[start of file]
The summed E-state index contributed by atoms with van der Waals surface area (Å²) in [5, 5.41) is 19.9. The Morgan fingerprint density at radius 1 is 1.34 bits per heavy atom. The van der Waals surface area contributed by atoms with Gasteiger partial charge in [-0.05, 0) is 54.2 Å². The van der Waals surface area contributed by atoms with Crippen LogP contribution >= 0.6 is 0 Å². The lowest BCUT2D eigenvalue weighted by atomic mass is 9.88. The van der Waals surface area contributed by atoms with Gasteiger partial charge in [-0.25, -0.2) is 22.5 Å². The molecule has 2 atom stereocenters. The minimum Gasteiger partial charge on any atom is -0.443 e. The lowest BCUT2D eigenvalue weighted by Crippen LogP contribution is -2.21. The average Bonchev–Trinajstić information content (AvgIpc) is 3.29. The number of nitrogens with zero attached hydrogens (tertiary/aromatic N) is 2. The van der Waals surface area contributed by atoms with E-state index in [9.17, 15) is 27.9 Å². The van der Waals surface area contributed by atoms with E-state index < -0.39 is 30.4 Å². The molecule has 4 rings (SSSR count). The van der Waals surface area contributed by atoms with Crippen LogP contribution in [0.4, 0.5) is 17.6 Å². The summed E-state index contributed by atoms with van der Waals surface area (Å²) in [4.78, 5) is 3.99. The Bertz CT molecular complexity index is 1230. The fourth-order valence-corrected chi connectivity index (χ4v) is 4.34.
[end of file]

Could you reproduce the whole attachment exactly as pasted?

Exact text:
The summed E-state index contributed by atoms with van der Waals surface area (Å²) in [5, 5.41) is 19.9. The Morgan fingerprint density at radius 1 is 1.34 bits per heavy atom. The van der Waals surface area contributed by atoms with Gasteiger partial charge in [-0.05, 0) is 54.2 Å². The van der Waals surface area contributed by atoms with Crippen LogP contribution >= 0.6 is 0 Å². The lowest BCUT2D eigenvalue weighted by atomic mass is 9.88. The van der Waals surface area contributed by atoms with Gasteiger partial charge in [-0.25, -0.2) is 22.5 Å². The molecule has 2 atom stereocenters. The minimum Gasteiger partial charge on any atom is -0.443 e. The lowest BCUT2D eigenvalue weighted by Crippen LogP contribution is -2.21. The average Bonchev–Trinajstić information content (AvgIpc) is 3.29. The number of nitrogens with zero attached hydrogens (tertiary/aromatic N) is 2. The van der Waals surface area contributed by atoms with E-state index in [9.17, 15) is 27.9 Å². The van der Waals surface area contributed by atoms with E-state index < -0.39 is 30.4 Å². The molecule has 4 rings (SSSR count). The van der Waals surface area contributed by atoms with Crippen LogP contribution in [0.4, 0.5) is 17.6 Å². The summed E-state index contributed by atoms with van der Waals surface area (Å²) in [4.78, 5) is 3.99. The Bertz CT molecular complexity index is 1230. The fourth-order valence-corrected chi connectivity index (χ4v) is 4.34.